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CBMR researchers make discovery on the field of bladder cancer

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CBMR researchers make discovery on the field of bladder cancer
CBMR researchers make discovery on the field of bladder cancer

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Scientists have discovered that certain changes in the TERT gene contribute to the progression of this type of cancer. Understanding the mechanism may open a new perspective on a more personalized form of therapy for one of the most common tumors in the world.

 

A research team, led by Pedro Castelo Branco, from the Centre for Biomedical Research (CBMR), participated in an international consortium and found that specific changes in the regulation of the telomerase gene – TERT – responsible for the multiplication of cancer cells – contributes to the progression of bladder cancer.

Being one of the 10 most common cancers in the world and the fifth most common in Europe, in urothelial bladder cancer (UBC), risk stratification remains an important unmet need.

This research, which started from an international cohort of 237 patients with bladder cancer, reveals that there are certain genetic and epigenetic alterations that can help to improve the diagnosis and prognosis of the disease, allowing a more customized therapy in the future.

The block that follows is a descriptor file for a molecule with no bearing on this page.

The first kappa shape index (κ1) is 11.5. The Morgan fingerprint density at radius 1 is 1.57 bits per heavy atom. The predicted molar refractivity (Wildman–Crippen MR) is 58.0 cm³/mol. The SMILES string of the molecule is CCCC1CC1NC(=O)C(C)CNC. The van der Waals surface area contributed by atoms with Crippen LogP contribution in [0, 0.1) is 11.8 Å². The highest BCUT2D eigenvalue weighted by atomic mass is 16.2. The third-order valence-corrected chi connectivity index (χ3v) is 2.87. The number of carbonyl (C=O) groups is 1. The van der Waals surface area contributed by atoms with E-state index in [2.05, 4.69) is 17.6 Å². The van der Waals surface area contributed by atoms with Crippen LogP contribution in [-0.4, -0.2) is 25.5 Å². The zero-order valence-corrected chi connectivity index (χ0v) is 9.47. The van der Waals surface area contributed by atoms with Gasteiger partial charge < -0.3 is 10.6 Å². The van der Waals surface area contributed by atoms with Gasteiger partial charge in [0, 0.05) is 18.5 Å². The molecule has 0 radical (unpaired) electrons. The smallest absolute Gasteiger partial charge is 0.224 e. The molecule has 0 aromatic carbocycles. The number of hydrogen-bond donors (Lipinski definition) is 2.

This study proved that mutations of this gene are present in 76.8% of the analyzed cases of patients with bladder cancer, in all phases and stages of the disease.

Furthermore, through this investigation, it was possible to show that the hypermethylation of THOR, a specific region of the telomerase gene (which has the particularity of being commonly “active” in cancer), when combined with this mutation, contributes to an increased risk of recurrence and progression of the disease.

As explained by Pedro Castelo-Branco, principal investigator of the group of Epigenetics and Human Disease, “this research is especially relevant because it brings valuable information for the prognosis of a disease that affects, on average, 17.6% of the Portuguese population. These data bring new insights into the biology of cancer itself.”

 

Read the full article here.

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